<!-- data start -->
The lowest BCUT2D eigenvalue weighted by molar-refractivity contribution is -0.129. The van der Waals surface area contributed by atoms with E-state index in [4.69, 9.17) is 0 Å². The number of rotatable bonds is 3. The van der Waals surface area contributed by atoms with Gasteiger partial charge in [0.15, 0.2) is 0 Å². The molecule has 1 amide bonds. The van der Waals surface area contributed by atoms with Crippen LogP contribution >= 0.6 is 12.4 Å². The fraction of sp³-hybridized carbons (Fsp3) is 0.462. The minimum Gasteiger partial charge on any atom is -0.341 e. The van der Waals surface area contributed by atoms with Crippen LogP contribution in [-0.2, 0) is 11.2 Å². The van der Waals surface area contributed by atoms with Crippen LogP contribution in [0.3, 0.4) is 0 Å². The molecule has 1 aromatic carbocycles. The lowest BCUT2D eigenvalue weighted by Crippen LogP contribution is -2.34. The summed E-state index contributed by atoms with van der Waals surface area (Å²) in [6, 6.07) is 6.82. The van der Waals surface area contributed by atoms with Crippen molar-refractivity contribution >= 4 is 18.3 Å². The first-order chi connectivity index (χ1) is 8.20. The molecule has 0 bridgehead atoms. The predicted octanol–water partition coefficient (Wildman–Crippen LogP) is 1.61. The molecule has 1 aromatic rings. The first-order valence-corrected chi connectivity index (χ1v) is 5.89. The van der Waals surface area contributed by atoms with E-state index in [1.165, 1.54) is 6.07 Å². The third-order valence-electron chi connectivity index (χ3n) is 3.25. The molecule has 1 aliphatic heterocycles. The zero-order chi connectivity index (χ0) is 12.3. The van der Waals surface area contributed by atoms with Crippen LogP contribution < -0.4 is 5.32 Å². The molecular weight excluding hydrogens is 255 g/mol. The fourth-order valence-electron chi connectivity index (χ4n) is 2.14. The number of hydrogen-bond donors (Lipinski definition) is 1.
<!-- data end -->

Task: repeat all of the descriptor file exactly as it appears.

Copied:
The lowest BCUT2D eigenvalue weighted by molar-refractivity contribution is -0.129. The van der Waals surface area contributed by atoms with E-state index in [4.69, 9.17) is 0 Å². The number of rotatable bonds is 3. The van der Waals surface area contributed by atoms with Gasteiger partial charge in [0.15, 0.2) is 0 Å². The molecule has 1 amide bonds. The van der Waals surface area contributed by atoms with Crippen LogP contribution >= 0.6 is 12.4 Å². The fraction of sp³-hybridized carbons (Fsp3) is 0.462. The minimum Gasteiger partial charge on any atom is -0.341 e. The van der Waals surface area contributed by atoms with Crippen LogP contribution in [-0.2, 0) is 11.2 Å². The van der Waals surface area contributed by atoms with Crippen LogP contribution in [0.3, 0.4) is 0 Å². The molecule has 1 aromatic carbocycles. The lowest BCUT2D eigenvalue weighted by Crippen LogP contribution is -2.34. The summed E-state index contributed by atoms with van der Waals surface area (Å²) in [6, 6.07) is 6.82. The van der Waals surface area contributed by atoms with Crippen molar-refractivity contribution >= 4 is 18.3 Å². The first-order chi connectivity index (χ1) is 8.20. The molecule has 0 bridgehead atoms. The predicted octanol–water partition coefficient (Wildman–Crippen LogP) is 1.61. The molecule has 1 aromatic rings. The first-order valence-corrected chi connectivity index (χ1v) is 5.89. The van der Waals surface area contributed by atoms with E-state index in [1.165, 1.54) is 6.07 Å². The third-order valence-electron chi connectivity index (χ3n) is 3.25. The molecule has 1 aliphatic heterocycles. The zero-order chi connectivity index (χ0) is 12.3. The van der Waals surface area contributed by atoms with Crippen LogP contribution < -0.4 is 5.32 Å². The molecular weight excluding hydrogens is 255 g/mol. The fourth-order valence-electron chi connectivity index (χ4n) is 2.14. The number of hydrogen-bond donors (Lipinski definition) is 1.